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Marry a Spanish Man? Know Spanish Wedding Traditions

19. November 2009 by Michelle 0 Comments

Wedding traditions vary in different regions of Spain, but here are the ones that are common throughout the country, as well as in Spanish communities worldwide.

 

Sometime before the wedding day, the groom presents the bride with 13 gold coins, known as arras, which symbolize his commitment and support for their future life together. These 13 coins represent Jesus Christ and the apostles so there is a strong religious meaning, as well as the practical meaning. The bride carries these coins with her until the actual wedding ceremony when the minister blesses them. They are kept in a sacred place and usually passed down to children for use in their weddings.

 

Another part of the ceremony is called the lasso. After the bride and groom exchange wedding vows, they are wrapped in rosery beads to demonstrate that the vows are a sacred promise of their union and that they will be protected by God.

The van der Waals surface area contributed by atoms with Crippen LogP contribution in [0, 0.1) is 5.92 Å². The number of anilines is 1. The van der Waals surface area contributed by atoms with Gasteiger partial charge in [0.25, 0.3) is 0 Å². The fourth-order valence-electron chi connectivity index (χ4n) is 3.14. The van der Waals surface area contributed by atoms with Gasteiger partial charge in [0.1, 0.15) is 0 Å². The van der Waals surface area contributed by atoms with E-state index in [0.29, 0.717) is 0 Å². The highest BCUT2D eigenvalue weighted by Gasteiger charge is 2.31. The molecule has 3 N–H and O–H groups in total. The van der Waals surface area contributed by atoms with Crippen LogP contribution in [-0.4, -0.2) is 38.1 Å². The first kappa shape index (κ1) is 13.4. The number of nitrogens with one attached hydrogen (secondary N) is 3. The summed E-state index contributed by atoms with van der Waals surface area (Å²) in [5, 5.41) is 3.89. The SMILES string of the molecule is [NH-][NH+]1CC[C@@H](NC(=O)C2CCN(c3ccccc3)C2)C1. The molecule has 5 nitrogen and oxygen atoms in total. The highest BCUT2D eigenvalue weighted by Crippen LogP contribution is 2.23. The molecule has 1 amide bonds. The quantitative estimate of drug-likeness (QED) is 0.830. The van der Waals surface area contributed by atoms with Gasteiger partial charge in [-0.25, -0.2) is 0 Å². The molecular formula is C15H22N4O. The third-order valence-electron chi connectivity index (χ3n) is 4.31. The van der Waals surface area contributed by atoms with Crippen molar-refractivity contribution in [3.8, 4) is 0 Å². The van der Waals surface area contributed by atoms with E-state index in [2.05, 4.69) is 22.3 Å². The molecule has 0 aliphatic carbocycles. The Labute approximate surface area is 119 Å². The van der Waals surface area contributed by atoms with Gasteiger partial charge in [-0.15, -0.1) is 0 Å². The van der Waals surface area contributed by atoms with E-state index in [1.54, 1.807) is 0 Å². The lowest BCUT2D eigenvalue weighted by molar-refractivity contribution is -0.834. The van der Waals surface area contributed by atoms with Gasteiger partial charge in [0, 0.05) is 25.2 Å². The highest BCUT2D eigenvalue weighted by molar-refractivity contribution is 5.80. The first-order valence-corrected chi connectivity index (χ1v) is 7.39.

Once the ceremony is complete, the happy couple is celebrated by guests outside with explosions of firecrackers, and the joyous reception begins. Spanish weddings usually have live music such as a mariachi band and dancing goes all night into the early hours of the next morning. The traditional wedding receiption dance is called Sequidillas Manchegas, where the bride dances with guests who give her gifts of money in exchange for the dance.

 

Seafood is served as a main course, along with the traditional paella, which is a rice mixture with meat, vegetables, or beans. Local wines and sangria flow freely and the wedding cake is usually a sponge cake filled with almonds and fruit.

 

If you're planning a Spanish wedding in your future, be prepared for a lovely, symbolic ceremony, followed by a festive, celebratory night!